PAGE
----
They said justice for state abuse victims wasn’t possible under the law. Sonja Cooper proved them wrong.
A judge who wrote a report on abuse in state care after listening to stories for seven years says it appears to have been forgotten.
The judge who chaired a panel which heard from children abused in state care says there is no guarantee of the future safety of children unless an an independent body is set up to investigate.
John Key has refused to say whether he would rule out an independent inquiry into the abuse of children in state care but said it would not achieve a lot.
Race Relations Commissioner Susan Devoy has told the UN to urge New Zealand to hold an independent inquiry, saying it is the “right thing to do”.
A new report on abuse in state care contains heart wrenching stories.
I was sexually abused by my teacher when I was 10 and that contributed to me ending up in Lake Alice in 1975 and abused again mentally and physically, and then in 2001 in Auckland hospital, it was all happening again It was like, the consultants and the psychiatrists have such a powerful influence over you. In one sense your life is in their hands and it’s wanting to please them, I suppose because…part of depression is losing your sense of self really, and you’re so easily influenced and so easily willing to accept authority’.
`They asked me if I would agree to it, but they did say if I refused they’d go ahead with it anyway…being forced to stay there is bad enough but being forced to have something that you don’t want is ten times worse, so I did agree, yes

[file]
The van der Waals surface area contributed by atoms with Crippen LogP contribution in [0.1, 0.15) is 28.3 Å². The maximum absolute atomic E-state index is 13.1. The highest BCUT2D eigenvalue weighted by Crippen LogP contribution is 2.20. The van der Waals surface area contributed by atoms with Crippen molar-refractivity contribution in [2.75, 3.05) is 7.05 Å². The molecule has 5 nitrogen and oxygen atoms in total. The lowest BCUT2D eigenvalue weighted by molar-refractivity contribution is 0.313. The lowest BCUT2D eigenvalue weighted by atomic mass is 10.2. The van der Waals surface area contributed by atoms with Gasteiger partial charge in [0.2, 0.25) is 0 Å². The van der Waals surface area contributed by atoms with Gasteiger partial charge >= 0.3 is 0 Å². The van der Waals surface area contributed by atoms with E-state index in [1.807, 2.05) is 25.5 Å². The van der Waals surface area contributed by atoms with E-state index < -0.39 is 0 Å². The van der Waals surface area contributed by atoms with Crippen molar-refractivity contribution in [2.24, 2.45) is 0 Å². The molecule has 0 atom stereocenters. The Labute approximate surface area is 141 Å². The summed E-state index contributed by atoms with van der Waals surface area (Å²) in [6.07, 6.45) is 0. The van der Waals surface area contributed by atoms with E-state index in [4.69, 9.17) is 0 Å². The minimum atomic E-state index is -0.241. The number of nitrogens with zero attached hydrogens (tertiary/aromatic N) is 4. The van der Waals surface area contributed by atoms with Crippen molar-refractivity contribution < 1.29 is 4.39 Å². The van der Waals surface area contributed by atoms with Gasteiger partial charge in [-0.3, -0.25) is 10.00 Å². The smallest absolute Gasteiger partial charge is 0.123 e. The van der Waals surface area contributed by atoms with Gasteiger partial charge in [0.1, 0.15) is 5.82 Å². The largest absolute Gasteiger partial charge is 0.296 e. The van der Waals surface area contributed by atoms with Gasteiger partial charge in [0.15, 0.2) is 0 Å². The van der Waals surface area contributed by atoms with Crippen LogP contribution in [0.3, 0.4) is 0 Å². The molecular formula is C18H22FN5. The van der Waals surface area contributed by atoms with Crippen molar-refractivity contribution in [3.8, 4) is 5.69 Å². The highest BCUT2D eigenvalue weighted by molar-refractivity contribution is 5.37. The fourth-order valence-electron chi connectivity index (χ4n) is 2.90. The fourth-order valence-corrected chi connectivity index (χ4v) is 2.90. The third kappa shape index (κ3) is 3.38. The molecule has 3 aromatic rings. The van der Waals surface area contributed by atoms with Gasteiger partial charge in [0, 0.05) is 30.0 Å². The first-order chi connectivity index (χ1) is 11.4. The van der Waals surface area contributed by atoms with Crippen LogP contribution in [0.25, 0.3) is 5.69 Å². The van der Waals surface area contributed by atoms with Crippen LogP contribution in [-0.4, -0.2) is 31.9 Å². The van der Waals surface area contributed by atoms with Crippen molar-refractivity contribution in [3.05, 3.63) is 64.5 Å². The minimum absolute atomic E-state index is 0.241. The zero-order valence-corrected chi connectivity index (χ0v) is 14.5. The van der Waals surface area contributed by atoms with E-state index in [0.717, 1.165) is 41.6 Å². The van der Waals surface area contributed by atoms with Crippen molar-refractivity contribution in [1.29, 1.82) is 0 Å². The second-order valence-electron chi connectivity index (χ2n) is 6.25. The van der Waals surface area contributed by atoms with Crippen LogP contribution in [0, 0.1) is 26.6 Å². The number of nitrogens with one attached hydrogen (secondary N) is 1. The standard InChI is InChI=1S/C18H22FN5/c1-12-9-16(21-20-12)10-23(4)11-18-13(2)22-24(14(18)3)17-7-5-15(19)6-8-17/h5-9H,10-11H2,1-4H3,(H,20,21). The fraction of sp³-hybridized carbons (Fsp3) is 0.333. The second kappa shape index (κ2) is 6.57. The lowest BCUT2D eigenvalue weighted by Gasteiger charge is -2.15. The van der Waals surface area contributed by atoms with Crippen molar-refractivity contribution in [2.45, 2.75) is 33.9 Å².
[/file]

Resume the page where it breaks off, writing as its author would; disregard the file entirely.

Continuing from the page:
`Now what so often happens in psychiatric hospitals is, it’s not the psychiatrist that forces you to have it. Long before that happens you get confronted by staff nurses who are very anxious to stop hassle… so what they do, they see that you’re weak and vulnerable and they say, `You’d better sign’, just like that’.
‘I said immediately that I didn’t want it, and I pointed out that the previous consultant… had said to me that she didn’t think I was an appropriate case for ECT. Due to my Heart Attack and stent. and he (the consultant) got into a real huff basically and got up and walked out of the room…I felt absolutely devastated. I just burst out crying and didn’t know what was going to happen to me, or whether they were going to section me, or what.and then I thought to hell with it I hope they kill me this time whats the point nobody cares.
In summary, ‘I wasn’t physically taken to the suite or anything, I walked there on my own, but I felt it was forced on me’.
`What I was most concerned about wasn’t the fact that it was unpleasant at the time, it was how it was going to affect me for the rest of my life…I remember feeling very disoriented and feeling that I’d been damaged for life ‘.
`It seemed to reflect how ill I was, the fact that he was saying I had to have ECT this time…this was the last desperate thing that they do’.